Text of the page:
The Jeep Grand Cherokee EcoDiesel is one example of this disadvantage. It may have an appealing engine for long-distance driving, but it will also add another $4,500 to the base price of the vehicle. Most people would be unable to recoup that additional expense in the United States with their driving habits.
2. The cost of diesel fuel is pricey in most geographic regions.
You won’t need to fill up your tank as often when choosing to drive a diesel car, but you will be paying more for the fuel needed to fill it up. If you are a daily driver in stop-and-go traffic, then you’ll need to weigh the value of the improved fuel efficiency with the cost of your commute. One of the reasons why it is more expensive in the United States is because the tax rate is $0.06 per gallon higher for diesel compared to unleaded gasoline. The demand for diesel internationally is also high, which pushes the cost up as well.
All prices are variable, but you can expect to see the cost of diesel be at least $0.30 higher per gallon at most fuel stations. There are times when it may be more than $1 per gallon (or liter) more to purchase.
3. It will cost more to repair a diesel engine.
Diesel engines might offer the benefit of higher durability, but they also create issues with repair costs if they break down for some reason. Comparable repairs with a gasoline engine are always higher when you decide to roll with a diesel car. That’s why it is imperative for you to keep up with the regularly scheduled maintenance of your vehicle. If you’re thinking about purchasing a used vehicle, then you’ll want a trusted mechanic familiar with this technology to inspect the car to ensure that it is in a good running condition.
4. You won’t receive the same high-speed performance with a diesel car.
Diesel fuel is more efficient because of the way that it converts heat into energy, just like the original concepts from the first prototypes did in the past. That means the heat doesn’t go out of the tailpipe and become lost forever. Since engines are often measured in horsepower, it can be helpful to compare diesels and gasoline-powered designs in the same way.
If you own a diesel car, then you are going to have a workhorse. It might be slower, but you’ll have a stronger engine that can endure a variety of challenging conditions. Owning a gasoline-powered car means that you’ll have something more like a racehorse to drive. It is fiery, fast, but remarkably high-strung and needed more attention to stay healthy.
5. There may be water separators that you need to manage with the engine.
Diesel cars might not need new distributors or spark plugs so that you can save on ignition tune-up expenses, but they still require regular maintenance. That means you will need to change the fuel, oil, and air filters on the appropriate schedule without delay. The cleaner fuels that you can run today with your diesel engine don’t require bleeding off the excess water in the system, but most cars still have separators that require you to manually empty them periodically.
6. You may not have as much access to the fuel that you need with diesel.
If you live in Iceland, Ireland, and other European countries, over 70% of the cars on the road might have diesel engines powering them. When you come to the United States, that figure can drop to less than 10% in some communities. That means you will not have as much access to the fuel you need for your vehicle. About 50% of all gas stations have one pump for diesel fuel, which means traveling can be a challenge at times. You’re forced to stick to the routes used by truckers to ensure that there is enough fuel availability present.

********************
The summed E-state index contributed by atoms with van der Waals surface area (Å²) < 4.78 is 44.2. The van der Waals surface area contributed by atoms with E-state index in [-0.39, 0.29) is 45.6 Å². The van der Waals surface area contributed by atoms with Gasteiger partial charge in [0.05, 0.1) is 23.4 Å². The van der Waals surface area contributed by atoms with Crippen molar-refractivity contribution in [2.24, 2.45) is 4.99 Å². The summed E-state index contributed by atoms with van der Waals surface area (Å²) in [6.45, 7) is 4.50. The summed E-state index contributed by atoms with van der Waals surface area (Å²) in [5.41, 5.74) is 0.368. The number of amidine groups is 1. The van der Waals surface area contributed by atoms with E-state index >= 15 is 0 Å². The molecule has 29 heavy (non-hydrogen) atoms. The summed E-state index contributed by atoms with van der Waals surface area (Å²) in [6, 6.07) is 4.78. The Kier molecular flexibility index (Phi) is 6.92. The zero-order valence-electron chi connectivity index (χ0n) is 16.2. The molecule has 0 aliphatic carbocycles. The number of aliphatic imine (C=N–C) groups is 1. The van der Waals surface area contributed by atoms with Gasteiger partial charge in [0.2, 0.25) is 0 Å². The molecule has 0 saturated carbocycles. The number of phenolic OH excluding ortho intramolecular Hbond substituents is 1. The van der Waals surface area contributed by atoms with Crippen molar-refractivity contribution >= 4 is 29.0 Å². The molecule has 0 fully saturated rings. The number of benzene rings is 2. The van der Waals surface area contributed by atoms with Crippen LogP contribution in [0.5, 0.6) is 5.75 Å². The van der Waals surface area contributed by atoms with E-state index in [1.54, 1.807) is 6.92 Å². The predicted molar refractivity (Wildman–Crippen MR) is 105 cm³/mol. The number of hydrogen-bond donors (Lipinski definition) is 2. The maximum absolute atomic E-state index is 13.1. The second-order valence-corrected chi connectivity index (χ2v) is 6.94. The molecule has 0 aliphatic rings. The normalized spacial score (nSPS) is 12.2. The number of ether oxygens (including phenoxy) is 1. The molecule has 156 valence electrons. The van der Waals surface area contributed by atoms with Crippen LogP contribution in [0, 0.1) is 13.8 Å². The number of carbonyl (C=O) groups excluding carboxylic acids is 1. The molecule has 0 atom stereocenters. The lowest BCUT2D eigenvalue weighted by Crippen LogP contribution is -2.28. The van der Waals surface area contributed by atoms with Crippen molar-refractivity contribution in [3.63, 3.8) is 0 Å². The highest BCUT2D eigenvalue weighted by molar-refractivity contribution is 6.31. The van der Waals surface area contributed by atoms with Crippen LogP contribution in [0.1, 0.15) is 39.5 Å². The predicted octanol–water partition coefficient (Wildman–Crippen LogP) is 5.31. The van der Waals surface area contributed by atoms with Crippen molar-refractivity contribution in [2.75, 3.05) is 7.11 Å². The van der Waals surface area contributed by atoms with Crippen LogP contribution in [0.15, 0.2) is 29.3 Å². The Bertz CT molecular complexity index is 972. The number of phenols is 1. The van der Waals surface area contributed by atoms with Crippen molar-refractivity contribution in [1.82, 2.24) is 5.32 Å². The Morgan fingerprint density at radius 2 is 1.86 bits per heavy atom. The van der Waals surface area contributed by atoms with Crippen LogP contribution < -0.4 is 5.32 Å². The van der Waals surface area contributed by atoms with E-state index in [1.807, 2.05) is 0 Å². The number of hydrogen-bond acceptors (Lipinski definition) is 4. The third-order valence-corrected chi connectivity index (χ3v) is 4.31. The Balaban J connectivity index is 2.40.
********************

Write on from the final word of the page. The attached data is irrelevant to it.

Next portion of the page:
7. The new diesel fuel doesn’t have the same lubricating qualities.
Using Ultra-Low Sulfur Diesel might reduce the number of particulates and emissions that a car produces while driving, but it also doesn’t keep the lubricating qualities as it did with previous engines. That means some of them can begin to wear out much faster than they did in the past. Some experts recommend that you use additives with your fuel if the engine was built before 1997 to make up for what happens with this disadvantage.
You’ll also have the hassle of managing anti-pollution equipment to maintain this profile. Your urea tanks must receive regular filling, which can be up to $40 per service. Since this is a rather new technology, no one really knows what the longevity of this equipment will be.
8. It can be challenging to start a diesel engine in cold weather.
If you live in a colder climate, then driving a diesel car can be challenging if you must park it outside. When temperatures drop below freezing, then it becomes more difficult to start the engine. This disadvantage grows as the cold intensifies, with temps below zero extremely problematic. You must have a higher temperature available to ignite the fuel, so it becomes necessary to use a block heater to keep the compartment warm when you’re not driving. If you travel frequently and don’t have access to a power source for this need, then it might be a challenge to get going in the morning.
9. Diesel engines are louder than their gasoline counterparts.
If you want to operate a vehicle that is quiet, then a diesel car is not the right choice to make. This technology will always be louder than when you drive something powered by unleaded fuel. Automakers can reduce this disadvantage a little by increasing the number of sound-deadening materials that surround the engine.
A standard diesel engine produces 100 decibels of noise. When you include the additional sounds of accessories and equipment, the driving experience can become deafening. You can avoid all of those issues by switching to a gasoline-powered engine, which produces 75 decibels when driving at 65 miles per hour. Anything above 85 decibels could create the potential for hearing loss.
When you look at the advantages and disadvantages of diesel cars, you’re balancing reliability with performance. If you want something sporty, fiery, and ready to burn rubber, then a gasoline-powered engine is the better choice to make. Diesels will always be workhorses before anything else.
There is a cost consideration to look at since the MSRP of a car with a diesel engine is several thousand dollars more. If you can afford the expense, then the cost savings of better fuel efficiency and less formal maintenance can get you out of the red eventually. Failing to keep up with your upkeep can result in much higher expenses, which is another consideration to look at.
Diesel engines excel at traveling over highway miles. If you are always in stop-and-go traffic in the city, then your mileage difference might not justify the investment. When you travel long distances at highway speeds, then you could save a lot on your fuel costs over time.
Natalie Regoli is a seasoned writer, who is also our editor-in-chief. If you have any questions about the content of this blog post, then please send our editor-in-chief a message here.